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How Teen Sleep Habits Affect Mental Health

Written by Evolve's Behavioral Health Content Team​:

Alyson Orcena, LMFT, Melissa Vallas, MD, Shikha Verma, MD, Ellen Bloch, LCSW, Lianne Tendler, LMFT, Megan Johnston, LMFT Meet The Team >

Is your teen sleeping the recommended 8-10 hours? About three-quarters of high schoolers don’t get enough sleep. This not only puts them at risk for physical health problems, but also mental health disorders like depression and anxiety.

During adolescence, development is supercharged. Teens can’t cope with the stress of physical, emotional, and social changes without enough sleep. Some experts believe that behaviors commonly associated with adolescence, such as moodiness, sleeping in, and risk-taking, are not necessarily a normal part of being a teenager, but rather stem from sleep deprivation. Many teens don’t realize they’re living in a haze due to sleep deficits until they change their habits.
Half of all mental health disorders emerge by age 14. For those who are predisposed to mental health disorders, sleep deprivation could trigger the following issues:


In one study, teens with depression reported both poor sleep quality and quantity compared to teens who didn’t have depression. This can start a vicious cycle – poor sleep affects mood, and depression can lead to lack of sleep. Going to sleep just 30-60 minutes earlier each night made a significant difference in depression scores.

Substance Use/Risky Behaviors

If teens get less than six hours of sleep per night, research shows they’re twice as likely to use alcohol or other drugs, have unprotected sex, and engage in other harmful behaviors. Problems with impulse control and judgment can lead to poor decision-making, especially during adolescence, when teens don’t have fully developed executive function.

Reckless Driving

Fatigue is a leading cause of traffic accidents each year. One study found that over half of crashes where the driver fell asleep at the wheel were caused by youth under age 25.

Poor Self-Control

Less sleep has been tied to emotional problems such as aggression, impulsivity, and irritability. Sleep-deprived teens may even display some of the same symptoms as adolescents with ADHD. Since the area of the brain responsible for self-regulation is underdeveloped during adolescence, lack of sleep can make emotional struggles even worse.

Academic Problems

Inadequate sleep can make it difficult for teens to concentrate and retain knowledge, which can lead to disciplinary problems and academic underperformance. In one study, high school students with poor grades got about 25 minutes less sleep and went to bed about 40 minutes later than teens who got As and Bs.

Why Aren’t Teens Getting Enough Sleep?

A combination of biology and environment makes it difficult for teens to get a healthy amount of sleep. Some of the main culprits include:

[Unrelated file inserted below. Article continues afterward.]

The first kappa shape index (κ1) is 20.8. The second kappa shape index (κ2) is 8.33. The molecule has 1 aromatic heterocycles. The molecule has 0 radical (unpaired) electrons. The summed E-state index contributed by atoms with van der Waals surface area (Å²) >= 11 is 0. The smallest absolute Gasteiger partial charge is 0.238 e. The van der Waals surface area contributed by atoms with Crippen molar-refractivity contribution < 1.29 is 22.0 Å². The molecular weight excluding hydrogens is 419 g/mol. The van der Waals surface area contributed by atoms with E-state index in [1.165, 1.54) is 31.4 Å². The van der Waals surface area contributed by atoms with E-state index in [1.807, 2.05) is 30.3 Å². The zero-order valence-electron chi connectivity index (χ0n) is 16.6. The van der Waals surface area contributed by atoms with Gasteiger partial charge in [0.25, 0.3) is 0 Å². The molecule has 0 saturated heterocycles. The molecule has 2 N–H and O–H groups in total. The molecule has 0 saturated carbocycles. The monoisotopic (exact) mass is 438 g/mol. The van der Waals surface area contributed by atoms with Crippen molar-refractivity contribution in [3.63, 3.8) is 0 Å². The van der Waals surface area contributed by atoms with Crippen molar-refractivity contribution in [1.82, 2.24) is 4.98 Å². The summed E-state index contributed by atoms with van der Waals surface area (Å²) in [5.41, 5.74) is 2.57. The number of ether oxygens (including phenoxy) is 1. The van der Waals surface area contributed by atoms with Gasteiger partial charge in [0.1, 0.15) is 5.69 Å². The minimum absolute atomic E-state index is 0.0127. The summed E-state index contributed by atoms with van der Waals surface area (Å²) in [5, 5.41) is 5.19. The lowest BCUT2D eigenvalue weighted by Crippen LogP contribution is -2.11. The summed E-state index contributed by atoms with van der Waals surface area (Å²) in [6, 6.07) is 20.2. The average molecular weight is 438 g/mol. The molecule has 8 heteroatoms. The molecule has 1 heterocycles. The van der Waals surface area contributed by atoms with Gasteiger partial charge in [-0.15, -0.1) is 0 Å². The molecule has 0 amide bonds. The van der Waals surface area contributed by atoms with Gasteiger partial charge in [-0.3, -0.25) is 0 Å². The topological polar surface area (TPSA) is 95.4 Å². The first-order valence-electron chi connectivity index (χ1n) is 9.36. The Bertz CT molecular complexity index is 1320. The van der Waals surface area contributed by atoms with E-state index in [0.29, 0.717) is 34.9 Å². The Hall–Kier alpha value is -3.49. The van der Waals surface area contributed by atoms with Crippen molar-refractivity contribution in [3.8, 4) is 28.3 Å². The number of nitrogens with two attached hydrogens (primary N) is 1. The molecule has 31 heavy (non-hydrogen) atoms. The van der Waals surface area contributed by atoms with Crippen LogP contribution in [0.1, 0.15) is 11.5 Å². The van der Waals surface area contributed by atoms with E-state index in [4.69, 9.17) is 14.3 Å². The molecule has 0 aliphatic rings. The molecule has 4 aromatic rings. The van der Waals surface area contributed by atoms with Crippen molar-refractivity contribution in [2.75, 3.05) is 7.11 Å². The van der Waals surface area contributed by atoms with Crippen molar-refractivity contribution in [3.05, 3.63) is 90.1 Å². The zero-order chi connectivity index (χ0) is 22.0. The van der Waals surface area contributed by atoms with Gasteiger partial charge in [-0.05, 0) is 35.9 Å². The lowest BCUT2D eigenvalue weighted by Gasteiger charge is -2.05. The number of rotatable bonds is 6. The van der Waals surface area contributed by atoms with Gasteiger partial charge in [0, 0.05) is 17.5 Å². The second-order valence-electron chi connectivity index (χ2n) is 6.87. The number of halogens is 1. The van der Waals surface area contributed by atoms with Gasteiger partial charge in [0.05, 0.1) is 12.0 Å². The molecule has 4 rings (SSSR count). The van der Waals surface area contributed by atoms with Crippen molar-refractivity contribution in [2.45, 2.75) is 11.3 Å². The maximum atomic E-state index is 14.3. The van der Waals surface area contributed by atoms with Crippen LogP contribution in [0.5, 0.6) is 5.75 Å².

Technology use.

Between texting, watching videos, doing schoolwork and playing games, the average teen spends 7.5 hours on screens each day. Screen time also interferes with sleep because electronics emit a blue light that tells the brain to produce less melatonin, the chemical that makes us feel tired. Teens already produce less melatonin, so technology use compounds the problem.


During adolescence, sleep hormones and circadian rhythms shift, driving teens to stay awake into the night, often 11pm or later.

Lack of time.

Homework, socializing with friends, extracurricular activities and part-time jobs can keep teens busy most of the evening. They may stay up late trying to unwind after a stressful day.

Early school start times.

Contrary to the advice of sleep experts, most high schools start early for budgetary reasons. Many studies and initiatives are underway to address the issue, but for now, most students are stuck in a system that ignores adolescent physiology.

Tips for Getting Enough Sleep

Much of the same advice that applies to adults can help teens get enough sleep. Here are our four top tips for improving sleep hygiene.

1. Limit exposure to artificial light.

Turn off electronics earlier in the night – at least one hour before bedtime. A large study connected high levels of indoor and outdoor artificial light at night with less sleep and a higher risk of mood disorders in teens. Reading, coloring, and drawing are good substitutes for screen time before bed.

2. Keep a consistent schedule.

Going to bed and waking up at the same time, even on weekends, will help teens regulate their sleep rhythms.

3. Stay active.

People sleep better and have more energy if they get at least 2.5 hours of exercise each week.

4. Skip night-time sweets and caffeine.

Eating sugary foods at night raises and then lowers blood sugar, which stimulates brain chemicals that can wake teens up in the middle of the night. Likewise, caffeine’s stimulant effects make it difficult to fall asleep and stay asleep.

If Those Don’t Work, Seek Professional Support

Teens naturally want to fall asleep later. But sleep deprivation is not a normal part of adolescence. Getting enough sleep improves teens’ mental health and well-being. If you’re concerned about your teen’s sleep habits or mental health, talk to your doctor, a therapist, or a counselor at a teen mental health program or treatment center.

Our Behavioral Health Content Team

We are an expert team of behavioral health professionals who are united in our commitment to adolescent recovery and well-being.

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